Whatever form the new rearrangment for the federal USA, by their own determination and unrelated to international reform, they will be under budgetary constraint in responding to future national development opportunity and response to global trading outcomes. Even if national sovereignty over the economy is maintained this restraint will impact on the political society.

    This century is not be about the story of the end of history but a battle for national survival in a global market economy with developing problems that can only be resolved at the world level.

    A certain elite with skills and wealth will have more in common with each other than the poor of the world, and will have an interest to keep democratic nation state populations docile. In that climate of budget scarcity, will western democracies see maintaining their liberal society/equality of opportunity as sufficient as the dispartity of wealth and income grows and grows? And can these nations maintain sufficient size to their middle class that this has a willing mandate. And if the middle class does reduce in size, will there be any remaining capacity for a nation state to opt out and determine on a new course?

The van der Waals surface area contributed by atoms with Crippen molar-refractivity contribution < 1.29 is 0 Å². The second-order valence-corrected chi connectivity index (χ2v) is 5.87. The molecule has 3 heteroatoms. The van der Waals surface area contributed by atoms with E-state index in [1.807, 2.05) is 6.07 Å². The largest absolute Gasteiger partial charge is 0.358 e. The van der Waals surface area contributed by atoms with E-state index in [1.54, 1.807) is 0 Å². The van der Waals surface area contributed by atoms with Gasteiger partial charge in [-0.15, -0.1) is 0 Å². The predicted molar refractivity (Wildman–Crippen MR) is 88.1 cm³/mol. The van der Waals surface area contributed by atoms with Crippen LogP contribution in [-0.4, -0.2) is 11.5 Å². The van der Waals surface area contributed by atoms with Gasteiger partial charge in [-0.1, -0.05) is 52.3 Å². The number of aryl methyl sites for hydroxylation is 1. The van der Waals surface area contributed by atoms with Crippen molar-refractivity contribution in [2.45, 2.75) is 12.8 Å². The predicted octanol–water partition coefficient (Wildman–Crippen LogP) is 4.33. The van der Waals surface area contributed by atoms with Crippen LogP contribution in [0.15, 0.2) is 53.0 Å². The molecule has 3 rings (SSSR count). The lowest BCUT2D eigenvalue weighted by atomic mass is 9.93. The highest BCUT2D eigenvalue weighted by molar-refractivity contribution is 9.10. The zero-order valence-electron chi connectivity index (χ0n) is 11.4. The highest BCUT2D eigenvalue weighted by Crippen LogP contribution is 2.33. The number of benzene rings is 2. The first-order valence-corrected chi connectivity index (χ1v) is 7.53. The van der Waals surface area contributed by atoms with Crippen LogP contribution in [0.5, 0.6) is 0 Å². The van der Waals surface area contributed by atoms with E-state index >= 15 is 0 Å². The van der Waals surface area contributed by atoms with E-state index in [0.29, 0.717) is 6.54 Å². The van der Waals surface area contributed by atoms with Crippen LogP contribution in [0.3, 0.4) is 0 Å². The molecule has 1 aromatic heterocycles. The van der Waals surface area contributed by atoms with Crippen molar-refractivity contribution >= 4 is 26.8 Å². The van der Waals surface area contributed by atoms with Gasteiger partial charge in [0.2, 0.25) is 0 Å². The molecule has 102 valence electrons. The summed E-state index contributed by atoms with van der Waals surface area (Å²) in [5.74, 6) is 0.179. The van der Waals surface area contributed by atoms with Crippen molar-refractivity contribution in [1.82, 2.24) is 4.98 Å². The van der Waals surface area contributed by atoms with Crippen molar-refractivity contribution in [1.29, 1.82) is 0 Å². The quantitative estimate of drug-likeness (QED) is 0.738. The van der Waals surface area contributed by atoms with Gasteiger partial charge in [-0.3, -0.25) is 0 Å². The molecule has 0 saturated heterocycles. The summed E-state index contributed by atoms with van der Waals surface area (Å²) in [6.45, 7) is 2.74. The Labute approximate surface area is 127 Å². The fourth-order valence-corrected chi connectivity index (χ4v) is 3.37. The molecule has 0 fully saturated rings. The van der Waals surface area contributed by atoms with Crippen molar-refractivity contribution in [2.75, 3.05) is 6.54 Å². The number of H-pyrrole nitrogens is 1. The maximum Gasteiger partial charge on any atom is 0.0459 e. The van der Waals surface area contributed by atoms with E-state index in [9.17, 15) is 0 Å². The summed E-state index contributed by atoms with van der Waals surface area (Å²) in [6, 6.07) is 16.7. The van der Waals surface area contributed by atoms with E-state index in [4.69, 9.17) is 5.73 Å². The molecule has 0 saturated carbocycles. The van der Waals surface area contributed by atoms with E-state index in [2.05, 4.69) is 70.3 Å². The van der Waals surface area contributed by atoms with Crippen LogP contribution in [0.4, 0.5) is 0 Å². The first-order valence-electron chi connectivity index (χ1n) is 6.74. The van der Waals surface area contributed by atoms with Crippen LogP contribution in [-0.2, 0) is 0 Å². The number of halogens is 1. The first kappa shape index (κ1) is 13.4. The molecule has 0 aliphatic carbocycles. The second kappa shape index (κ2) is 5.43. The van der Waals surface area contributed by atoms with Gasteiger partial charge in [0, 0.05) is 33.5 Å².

3. SPC on August 18th, 2011 at 18:50

    We survived a past crisis when the oil money was deposited with western banks that lent this to third world nations (which later needed debt bail outs). However this crisis is one within the western economy and it does question the capacity of nation states to maintain their sovereignty, because the west is no longer in a position to determine a new Bretton Woods resolution – as it would have to include other parties who would either obstruct or determine the shape of the outcome.

    In so far as the West can act, in Europe the obvious way out of their difficulty is via Eurobonds that would reduce the interest cost of public debt for the weaker Euro zone members. However Germany, the main benefactor of an equalised European currency, is in the prime position to dictate the terms of this and they seem to include fiscal policy regulation of the nation states of either this zone or the entire European Union (such as a call for a balanced budget requirement, common taxation of corporates etc). That will be a constraint on the national sovereignty within Europe.